What did they bomb and when?
-Their group of fighter jets bombed our Naval bases...
-It was October 1950, and F80 group attacked our Naval bases
-How many of them?
-Four fighter jets
They bombed 5 of our bases...
-Where are these bases?
-30 km from Vladivostok. They destroyed a hundred and three aircraft.
-Yes, a hundred and three.
The Americans destroyed 103 of our aircraft, on our territory, when there wasn't a war?
-Yes, in 1950.
-What was Stalin's reaction?
-This actually has to do with why they killed Stalin...
-What do you mean they killed Stalin?
-It's exactly what I mean.
-Was Stalin poisoned?
-Yes he was
-Are you making an official statement, as the person who used to head the committee on declassifying KGB archives, under Yeltsin?
-Joseph Stalin was poisoned?
-Joseph Stalin died an unnatural death... In 1981, the American, Stuart cahan who was the nephew of Lazar kaganovich, Stalin's close associate, visited Lazar in Russia... Lazar described him how Stalin was killed...
-Lazar's niece, Roza Kaganovich, was a Kremlin doctor. Stalin was (allegedly) given a pill-the equivalent of today's medicine would be a thrombo ASS pill, to prevent blood clotting. But when you change the composition, it becomes poison. Like rat poison.
This is what Kaganovich himself bragged about to Kahan.
-So who was it that killed Stalin?
-But I didn't believe this statement.
Then there were the statements of various officials – there was enverhoxha (Albanian president), when Mikoyan (Soviet statesman) came to visit A hoxha congress – he made a statement that the leadership of the USSR are 'cynical conspirators'
So the likes of Mikoyan traveled the world and bragged about the way they (allegedly) killed Stalin. When I went to look into it myself, what actually happened...
-the archives themselves?
-yes, the materials themselves...
-So what's being hidden from us? What's being hidden from us is that Stalin was poisoned. That it was special operation, which was prepared over a long time.
Because by then, a new number of people from Stalin's close circle had already been removed; Poskrebysheb (Stalin's secretary), Vlasik (head of security), the Kremlin commandant (Kosynkin) strangely died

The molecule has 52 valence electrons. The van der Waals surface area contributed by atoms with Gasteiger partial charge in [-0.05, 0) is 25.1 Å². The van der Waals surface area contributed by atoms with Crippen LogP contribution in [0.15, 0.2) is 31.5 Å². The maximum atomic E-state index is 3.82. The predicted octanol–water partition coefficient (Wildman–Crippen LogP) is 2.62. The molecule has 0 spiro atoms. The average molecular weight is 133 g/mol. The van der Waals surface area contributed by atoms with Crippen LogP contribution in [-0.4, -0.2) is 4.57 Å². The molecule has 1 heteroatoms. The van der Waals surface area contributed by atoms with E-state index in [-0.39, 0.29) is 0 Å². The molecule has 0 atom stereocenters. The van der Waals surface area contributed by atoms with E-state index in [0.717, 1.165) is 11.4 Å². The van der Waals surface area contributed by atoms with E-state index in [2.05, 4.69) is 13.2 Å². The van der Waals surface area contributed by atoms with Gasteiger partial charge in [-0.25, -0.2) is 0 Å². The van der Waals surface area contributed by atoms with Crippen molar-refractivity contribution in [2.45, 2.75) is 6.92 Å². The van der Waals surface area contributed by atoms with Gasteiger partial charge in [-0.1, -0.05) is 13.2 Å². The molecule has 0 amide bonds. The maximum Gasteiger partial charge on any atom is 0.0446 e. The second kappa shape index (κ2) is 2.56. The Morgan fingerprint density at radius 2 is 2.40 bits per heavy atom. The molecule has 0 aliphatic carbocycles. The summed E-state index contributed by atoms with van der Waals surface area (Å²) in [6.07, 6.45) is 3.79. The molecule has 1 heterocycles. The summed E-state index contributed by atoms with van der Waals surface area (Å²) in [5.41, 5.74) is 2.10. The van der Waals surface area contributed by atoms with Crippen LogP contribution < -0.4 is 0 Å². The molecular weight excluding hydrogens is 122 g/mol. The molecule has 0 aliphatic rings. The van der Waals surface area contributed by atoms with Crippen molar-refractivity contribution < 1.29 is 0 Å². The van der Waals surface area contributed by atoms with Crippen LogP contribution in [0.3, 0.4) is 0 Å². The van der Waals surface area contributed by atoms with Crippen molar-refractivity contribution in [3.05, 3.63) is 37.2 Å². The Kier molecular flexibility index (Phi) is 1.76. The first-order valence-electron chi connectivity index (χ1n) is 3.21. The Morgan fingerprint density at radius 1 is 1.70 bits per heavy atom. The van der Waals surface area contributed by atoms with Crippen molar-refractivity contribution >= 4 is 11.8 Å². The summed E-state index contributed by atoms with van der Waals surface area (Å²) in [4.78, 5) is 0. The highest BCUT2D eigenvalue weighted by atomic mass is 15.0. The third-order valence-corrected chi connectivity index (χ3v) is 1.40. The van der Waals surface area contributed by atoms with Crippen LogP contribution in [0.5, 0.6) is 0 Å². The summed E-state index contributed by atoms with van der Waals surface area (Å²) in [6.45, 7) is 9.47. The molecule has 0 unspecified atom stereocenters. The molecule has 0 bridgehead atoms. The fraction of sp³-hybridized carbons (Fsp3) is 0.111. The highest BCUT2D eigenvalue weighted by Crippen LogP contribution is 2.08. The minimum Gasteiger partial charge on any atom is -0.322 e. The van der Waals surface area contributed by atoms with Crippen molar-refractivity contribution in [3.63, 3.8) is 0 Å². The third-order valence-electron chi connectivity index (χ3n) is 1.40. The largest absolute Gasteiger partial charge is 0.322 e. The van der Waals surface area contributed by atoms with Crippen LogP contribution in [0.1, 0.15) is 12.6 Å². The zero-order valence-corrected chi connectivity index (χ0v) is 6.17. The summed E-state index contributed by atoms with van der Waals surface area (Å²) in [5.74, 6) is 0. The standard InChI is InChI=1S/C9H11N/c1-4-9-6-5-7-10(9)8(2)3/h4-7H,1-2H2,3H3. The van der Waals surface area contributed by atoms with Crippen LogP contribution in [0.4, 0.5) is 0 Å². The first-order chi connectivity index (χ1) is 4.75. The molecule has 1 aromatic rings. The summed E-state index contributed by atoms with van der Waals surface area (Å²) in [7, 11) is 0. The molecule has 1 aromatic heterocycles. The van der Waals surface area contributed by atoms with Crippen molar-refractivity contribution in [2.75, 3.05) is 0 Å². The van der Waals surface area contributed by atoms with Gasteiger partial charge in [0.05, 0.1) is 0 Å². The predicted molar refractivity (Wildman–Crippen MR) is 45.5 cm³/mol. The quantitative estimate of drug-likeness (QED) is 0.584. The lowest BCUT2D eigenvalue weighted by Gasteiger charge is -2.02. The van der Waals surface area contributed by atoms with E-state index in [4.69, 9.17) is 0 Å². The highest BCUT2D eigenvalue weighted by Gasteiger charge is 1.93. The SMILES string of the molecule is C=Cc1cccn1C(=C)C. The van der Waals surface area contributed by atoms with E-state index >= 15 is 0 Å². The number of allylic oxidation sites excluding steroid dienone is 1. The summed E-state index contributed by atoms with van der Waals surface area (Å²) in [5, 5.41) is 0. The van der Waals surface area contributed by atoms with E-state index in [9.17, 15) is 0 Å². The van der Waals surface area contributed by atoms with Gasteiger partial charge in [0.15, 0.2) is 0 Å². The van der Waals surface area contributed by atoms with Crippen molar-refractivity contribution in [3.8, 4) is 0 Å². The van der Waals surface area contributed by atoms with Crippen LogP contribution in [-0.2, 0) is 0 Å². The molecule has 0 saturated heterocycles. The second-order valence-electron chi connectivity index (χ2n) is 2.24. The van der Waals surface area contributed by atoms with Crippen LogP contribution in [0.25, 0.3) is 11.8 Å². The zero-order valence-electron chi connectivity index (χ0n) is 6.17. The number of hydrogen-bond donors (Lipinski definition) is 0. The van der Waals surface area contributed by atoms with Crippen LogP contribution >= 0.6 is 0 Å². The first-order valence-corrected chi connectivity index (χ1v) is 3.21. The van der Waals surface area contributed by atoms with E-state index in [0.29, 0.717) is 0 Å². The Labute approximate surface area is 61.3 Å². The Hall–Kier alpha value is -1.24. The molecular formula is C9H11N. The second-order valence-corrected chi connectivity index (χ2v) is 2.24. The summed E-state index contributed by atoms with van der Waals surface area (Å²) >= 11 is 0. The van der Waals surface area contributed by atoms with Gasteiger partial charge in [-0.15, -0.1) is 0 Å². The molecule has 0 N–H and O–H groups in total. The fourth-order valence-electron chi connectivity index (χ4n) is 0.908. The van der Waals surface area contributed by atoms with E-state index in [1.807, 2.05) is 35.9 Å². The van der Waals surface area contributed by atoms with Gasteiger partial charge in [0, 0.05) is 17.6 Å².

-who was very close to Stalin
Then (Lavrentiy) Beria appointed a new head of the Kremlin clinic, responsible for all medicines.
In February, 1953 – Stalin began to feel unwell at his holiday home. (It may have come) from a drink of water, or he used to wet his finger when he turned pages – he used to read a lot – maybe that's how it got in... we don't know...
But we do know what the blood and urine samples showed. Well, firstly there was an enlarged liver – this shows toxicity. His leucocytos were four times the norm. This is the white blood cell that fights against toxins.
-He experienced vomiting with blood in it, and his skin was a bright pink color with dark patches under the arms, etc...
-was it cyanide?
-What was the medicine he was given?
-We looked through his medical log, all his checkups were in it. He was a healthy guy – he had mild first stage hypertension and some rheumatism in his knees.
-And nothing else?
-And nothing else...
-And all of the sudden these symptoms are documented. But a conclusion whether he's poisoned – it wasn't written...
-But there was one person, professor Rusakov, who carried out the anatomical examination of Stalin's body – and he wrote a report to the new head of the Kremlin clinic. The new one, that Beria had appointed...
-He wrote that Stalin was poisoned. Poisoned by cyanide, cyanic acid. All the symptoms pointed to that – and when the body was examined, his airways and mucus membranes were damaged with dots of cyanic acid.
Three days after the report – this person died.
-But not only did he die – his house was searched and all the documents in it were destroyed. But, through insufficient diligence, although the majority of his documents on Stalin were destroyed, Rusakov had another copy of the report.